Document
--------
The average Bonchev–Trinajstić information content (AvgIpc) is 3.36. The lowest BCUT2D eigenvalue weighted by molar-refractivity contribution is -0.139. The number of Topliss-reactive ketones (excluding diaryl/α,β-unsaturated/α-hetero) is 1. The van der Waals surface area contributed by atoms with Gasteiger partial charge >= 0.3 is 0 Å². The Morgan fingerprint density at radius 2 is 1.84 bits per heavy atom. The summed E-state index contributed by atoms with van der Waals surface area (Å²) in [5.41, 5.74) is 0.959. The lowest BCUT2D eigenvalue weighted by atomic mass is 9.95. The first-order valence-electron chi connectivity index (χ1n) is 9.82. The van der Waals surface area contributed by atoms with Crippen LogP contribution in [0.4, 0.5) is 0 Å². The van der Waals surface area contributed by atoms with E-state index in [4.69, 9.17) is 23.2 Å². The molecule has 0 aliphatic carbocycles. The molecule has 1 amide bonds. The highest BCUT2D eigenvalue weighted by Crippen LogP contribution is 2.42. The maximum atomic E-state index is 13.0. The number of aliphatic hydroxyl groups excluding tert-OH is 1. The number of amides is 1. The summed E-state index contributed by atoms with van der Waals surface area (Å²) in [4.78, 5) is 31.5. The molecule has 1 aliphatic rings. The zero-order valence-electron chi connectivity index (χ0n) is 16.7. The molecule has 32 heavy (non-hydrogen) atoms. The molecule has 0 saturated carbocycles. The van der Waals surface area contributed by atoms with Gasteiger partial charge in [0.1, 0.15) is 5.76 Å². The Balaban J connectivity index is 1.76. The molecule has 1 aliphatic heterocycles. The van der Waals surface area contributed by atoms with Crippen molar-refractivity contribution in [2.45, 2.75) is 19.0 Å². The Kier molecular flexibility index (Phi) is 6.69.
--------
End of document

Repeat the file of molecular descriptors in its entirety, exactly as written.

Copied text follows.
The average Bonchev–Trinajstić information content (AvgIpc) is 3.36. The lowest BCUT2D eigenvalue weighted by molar-refractivity contribution is -0.139. The number of Topliss-reactive ketones (excluding diaryl/α,β-unsaturated/α-hetero) is 1. The van der Waals surface area contributed by atoms with Gasteiger partial charge >= 0.3 is 0 Å². The Morgan fingerprint density at radius 2 is 1.84 bits per heavy atom. The summed E-state index contributed by atoms with van der Waals surface area (Å²) in [5.41, 5.74) is 0.959. The lowest BCUT2D eigenvalue weighted by atomic mass is 9.95. The first-order valence-electron chi connectivity index (χ1n) is 9.82. The van der Waals surface area contributed by atoms with Crippen LogP contribution in [0.4, 0.5) is 0 Å². The van der Waals surface area contributed by atoms with E-state index in [4.69, 9.17) is 23.2 Å². The molecule has 0 aliphatic carbocycles. The molecule has 1 amide bonds. The highest BCUT2D eigenvalue weighted by Crippen LogP contribution is 2.42. The maximum atomic E-state index is 13.0. The number of aliphatic hydroxyl groups excluding tert-OH is 1. The number of amides is 1. The summed E-state index contributed by atoms with van der Waals surface area (Å²) in [4.78, 5) is 31.5. The molecule has 1 aliphatic rings. The zero-order valence-electron chi connectivity index (χ0n) is 16.7. The molecule has 32 heavy (non-hydrogen) atoms. The molecule has 0 saturated carbocycles. The van der Waals surface area contributed by atoms with Gasteiger partial charge in [0.1, 0.15) is 5.76 Å². The Balaban J connectivity index is 1.76. The molecule has 1 aliphatic heterocycles. The van der Waals surface area contributed by atoms with Crippen molar-refractivity contribution in [2.45, 2.75) is 19.0 Å². The Kier molecular flexibility index (Phi) is 6.69.